Wednesday, February 22, 2023

Vietnam: the Great Strategic Opportunity

All the usual caveats apply; yes she is officially a communist country. On Freedom House's Freedom Index she scores a 19, right there with Russia and the Democratic Republic of Congo ... but one point better than Egypt's 18.

Egypt. You know, the nation that is #4 in foreign aid from the USA, right between Jordan and Iraq. The nation that has everything from M-1 tanks to Apache helicopters and we conduct exercises with on a regular basis? Yes, that Egypt.  

So, yes with the caveats ... but that clearly is not a barrier to good partnerships. Sometimes - within reason - you take the world as it is.

Of course, we fought a long and devastating (especially for the Vietnamese North and South) war that ended almost half a century ago, but we fought two wars with out closest ally, the United Kingdom, so time fixes that too.

Urban Lehner over at Asia Times has a real encouraging article for those who want a refresher on where we stand with one of the stronger nations willing to stand up to the People's Republic of China - Vietnam;

Today Vietnam is one of the largest markets for US ag exports, ranking seventh, eighth or ninth in recent years.

It’s not that the war is completely forgotten. Remains of Americans missing in action in Vietnam continue to be found and returned. The US continues to clean up residues of the Agent Orange herbicide our military used to defoliate jungles and expose enemy hiding places.

If you’ve been to Vietnam since the war, you know that the Vietnamese hold surprisingly few grudges. I spent some time in the country during the 1990s. I never met anyone who showed any sign of hating Americans.

This lack of animosity may be because the Vietnamese won the war. It’s always easier for victors to turn the page. Distance may also make Vietnamese hearts grow fonder. Some are more concerned about the behemoth on their border, China, with which they fought an inconclusive border war in 1979, than they are about the US.

“You’re not our enemy,” a senior Vietnamese official told me in Hanoi on the day the US and Vietnam normalized their diplomatic relations in 1995. “China is.”

Unlike a lot of places in this troubled world, the trends are mostly going in the right direction;

...the lack of negativity towards the US on the part of the Vietnamese people is noteworthy considering the history. There’s even public-opinion polling suggesting many Vietnamese are pro-American.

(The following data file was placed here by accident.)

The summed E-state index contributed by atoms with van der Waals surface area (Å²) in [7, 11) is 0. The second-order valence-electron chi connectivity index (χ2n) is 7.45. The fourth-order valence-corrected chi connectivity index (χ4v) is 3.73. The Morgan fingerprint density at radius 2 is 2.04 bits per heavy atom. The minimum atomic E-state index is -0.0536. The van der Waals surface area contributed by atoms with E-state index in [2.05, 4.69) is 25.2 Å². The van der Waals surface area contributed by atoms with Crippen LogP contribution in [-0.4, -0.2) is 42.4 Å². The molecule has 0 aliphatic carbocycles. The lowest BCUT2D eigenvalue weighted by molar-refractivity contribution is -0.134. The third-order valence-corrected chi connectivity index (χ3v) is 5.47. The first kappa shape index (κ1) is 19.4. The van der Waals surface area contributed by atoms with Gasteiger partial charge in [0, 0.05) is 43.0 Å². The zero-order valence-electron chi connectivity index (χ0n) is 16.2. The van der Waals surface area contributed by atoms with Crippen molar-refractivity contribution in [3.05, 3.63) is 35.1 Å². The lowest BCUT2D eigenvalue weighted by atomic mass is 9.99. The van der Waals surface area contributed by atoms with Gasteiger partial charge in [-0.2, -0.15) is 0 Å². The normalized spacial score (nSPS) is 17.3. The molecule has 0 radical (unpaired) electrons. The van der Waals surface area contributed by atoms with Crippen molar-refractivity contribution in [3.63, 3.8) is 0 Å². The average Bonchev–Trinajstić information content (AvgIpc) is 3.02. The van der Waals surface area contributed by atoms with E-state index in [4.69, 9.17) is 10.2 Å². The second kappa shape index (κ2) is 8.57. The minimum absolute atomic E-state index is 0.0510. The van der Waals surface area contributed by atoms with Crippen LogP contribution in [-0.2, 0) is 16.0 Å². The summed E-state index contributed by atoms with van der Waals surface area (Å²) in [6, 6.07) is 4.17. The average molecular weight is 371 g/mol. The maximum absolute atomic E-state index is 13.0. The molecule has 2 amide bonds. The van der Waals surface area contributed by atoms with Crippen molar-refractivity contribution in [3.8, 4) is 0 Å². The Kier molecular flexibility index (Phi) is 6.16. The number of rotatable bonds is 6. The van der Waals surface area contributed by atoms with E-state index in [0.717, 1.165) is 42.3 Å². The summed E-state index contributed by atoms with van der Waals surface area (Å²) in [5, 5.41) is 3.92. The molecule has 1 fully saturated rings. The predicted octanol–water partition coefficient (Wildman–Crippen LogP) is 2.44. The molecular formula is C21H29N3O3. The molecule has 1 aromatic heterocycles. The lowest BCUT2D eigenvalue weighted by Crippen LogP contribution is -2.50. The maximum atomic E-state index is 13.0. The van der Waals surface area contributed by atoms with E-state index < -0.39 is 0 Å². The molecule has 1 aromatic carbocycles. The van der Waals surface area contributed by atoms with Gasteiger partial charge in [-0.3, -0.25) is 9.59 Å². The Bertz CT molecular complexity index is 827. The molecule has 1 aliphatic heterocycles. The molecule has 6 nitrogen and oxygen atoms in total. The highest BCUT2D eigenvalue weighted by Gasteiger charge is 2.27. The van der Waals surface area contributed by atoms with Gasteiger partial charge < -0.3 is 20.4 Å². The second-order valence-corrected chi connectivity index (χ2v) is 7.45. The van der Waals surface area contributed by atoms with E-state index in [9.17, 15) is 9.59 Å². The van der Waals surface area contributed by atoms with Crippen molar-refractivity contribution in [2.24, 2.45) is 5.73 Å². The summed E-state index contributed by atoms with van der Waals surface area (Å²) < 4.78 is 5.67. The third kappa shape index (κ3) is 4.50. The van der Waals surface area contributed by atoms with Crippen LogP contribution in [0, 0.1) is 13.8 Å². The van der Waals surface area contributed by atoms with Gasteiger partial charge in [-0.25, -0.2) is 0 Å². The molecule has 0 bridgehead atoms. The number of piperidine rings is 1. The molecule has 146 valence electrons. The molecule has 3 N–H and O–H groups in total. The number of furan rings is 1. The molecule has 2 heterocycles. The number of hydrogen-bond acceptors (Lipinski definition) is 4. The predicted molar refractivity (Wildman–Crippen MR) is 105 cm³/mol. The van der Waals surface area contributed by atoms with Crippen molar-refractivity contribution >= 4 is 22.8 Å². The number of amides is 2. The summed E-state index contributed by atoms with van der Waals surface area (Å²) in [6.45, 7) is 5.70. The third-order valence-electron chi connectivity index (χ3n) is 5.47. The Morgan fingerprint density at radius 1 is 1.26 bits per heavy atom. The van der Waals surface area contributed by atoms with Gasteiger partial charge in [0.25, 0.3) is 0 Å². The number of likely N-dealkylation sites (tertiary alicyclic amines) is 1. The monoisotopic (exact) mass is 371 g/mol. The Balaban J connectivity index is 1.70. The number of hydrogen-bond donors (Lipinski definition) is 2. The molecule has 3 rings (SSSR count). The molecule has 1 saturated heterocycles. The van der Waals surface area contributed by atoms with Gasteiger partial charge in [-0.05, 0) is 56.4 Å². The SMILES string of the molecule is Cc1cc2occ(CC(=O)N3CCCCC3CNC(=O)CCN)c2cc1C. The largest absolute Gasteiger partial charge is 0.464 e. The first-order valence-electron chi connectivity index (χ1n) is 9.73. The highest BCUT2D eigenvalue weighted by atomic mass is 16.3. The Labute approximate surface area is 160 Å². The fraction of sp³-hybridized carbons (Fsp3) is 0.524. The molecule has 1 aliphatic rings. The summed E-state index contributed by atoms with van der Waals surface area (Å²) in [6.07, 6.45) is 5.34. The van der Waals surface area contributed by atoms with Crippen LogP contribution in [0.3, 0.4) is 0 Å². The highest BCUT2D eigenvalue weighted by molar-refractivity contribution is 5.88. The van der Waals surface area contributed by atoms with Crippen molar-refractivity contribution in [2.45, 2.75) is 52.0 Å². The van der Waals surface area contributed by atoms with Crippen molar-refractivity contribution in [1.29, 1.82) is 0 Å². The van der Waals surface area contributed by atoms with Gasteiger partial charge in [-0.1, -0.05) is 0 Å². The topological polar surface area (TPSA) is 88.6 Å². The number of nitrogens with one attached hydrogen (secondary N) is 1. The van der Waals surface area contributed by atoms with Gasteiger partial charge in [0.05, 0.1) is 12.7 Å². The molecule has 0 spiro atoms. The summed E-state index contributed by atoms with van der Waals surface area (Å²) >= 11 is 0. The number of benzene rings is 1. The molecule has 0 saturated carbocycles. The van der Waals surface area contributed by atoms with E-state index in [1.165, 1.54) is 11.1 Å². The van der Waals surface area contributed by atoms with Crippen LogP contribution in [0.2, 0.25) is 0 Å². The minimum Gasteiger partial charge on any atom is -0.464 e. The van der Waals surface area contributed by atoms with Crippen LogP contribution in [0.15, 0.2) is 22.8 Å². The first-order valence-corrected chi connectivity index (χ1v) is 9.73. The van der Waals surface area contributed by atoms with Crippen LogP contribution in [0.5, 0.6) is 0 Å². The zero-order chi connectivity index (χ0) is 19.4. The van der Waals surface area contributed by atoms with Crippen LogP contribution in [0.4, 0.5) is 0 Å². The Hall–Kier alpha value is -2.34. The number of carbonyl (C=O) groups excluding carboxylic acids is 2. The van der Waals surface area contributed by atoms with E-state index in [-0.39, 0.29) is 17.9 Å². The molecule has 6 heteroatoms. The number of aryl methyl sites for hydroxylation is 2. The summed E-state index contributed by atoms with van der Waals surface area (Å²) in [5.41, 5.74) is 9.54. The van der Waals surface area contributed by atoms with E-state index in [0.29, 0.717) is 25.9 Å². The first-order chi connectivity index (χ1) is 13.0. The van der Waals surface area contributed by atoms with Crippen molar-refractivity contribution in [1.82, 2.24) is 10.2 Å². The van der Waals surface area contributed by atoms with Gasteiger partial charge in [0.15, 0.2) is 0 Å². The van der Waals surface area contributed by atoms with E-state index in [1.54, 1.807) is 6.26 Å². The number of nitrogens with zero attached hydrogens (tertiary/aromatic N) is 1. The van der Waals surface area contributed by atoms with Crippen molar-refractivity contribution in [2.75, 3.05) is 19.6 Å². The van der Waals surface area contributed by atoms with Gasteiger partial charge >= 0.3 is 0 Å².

In a 2017 Pew Research Center survey, Vietnam topped the international list, with 84% of those polled expressing a favorable view of the US. Some 71% agreed that “It’s good that American ideas and customs are spreading here,” again leading the world list.

In a 2015 Pew poll, 76% of Vietnamese had a favorable view of the US and 95% thought most people are better off in a free-market economy.

The economic benefits Vietnam garners from trading with the US may explain some of the positivity. According to the US Department of Commerce, the US imported $101 billion worth of goods from Vietnam in 2021.

To put $101 billion in perspective, Vietnam’s exports to the US equal a quarter of its gross domestic product. They’re growing rapidly; as recently as 2018 the US only imported $49 billion in goods from Vietnam.

Moreover, Vietnam runs a huge trade surplus with the US. America’s 2021 exports to Vietnam totaled only $11 billion. More than a quarter of them were agricultural.

...and from "the future belongs to those who show up" department, you also have to look at Vietnam's demographics. 

While the PRC, Japan, and Korea are at the starts of a demographic collapse not seen in the modern era - or any era for that matter - Vietnam is actually quite healthy;

They also are right above replacement rate with 2.11 children per woman. That is huge.

Demographics matter. In the next few decades they will soon equal, and eventually pass Japan in population.

While relatively small - all things considered - their GDP growth combined with their population trends, looks solid.

All this is being done in a quasi-communist generally autocratic-lite political and economic structure. Imagine a possible Taiwanization of that economy.

This is the partner (note I did not call them an ally - I don't think they want that) of the future we need.

We will need to meet Vietnam where she is on her terms - don't expect basing rights etc - but her people and her government are sending all the right friendly signals. We should nurture that. We should honor that.

We should gently leverage that in order to complicate any PRC plans for the future.

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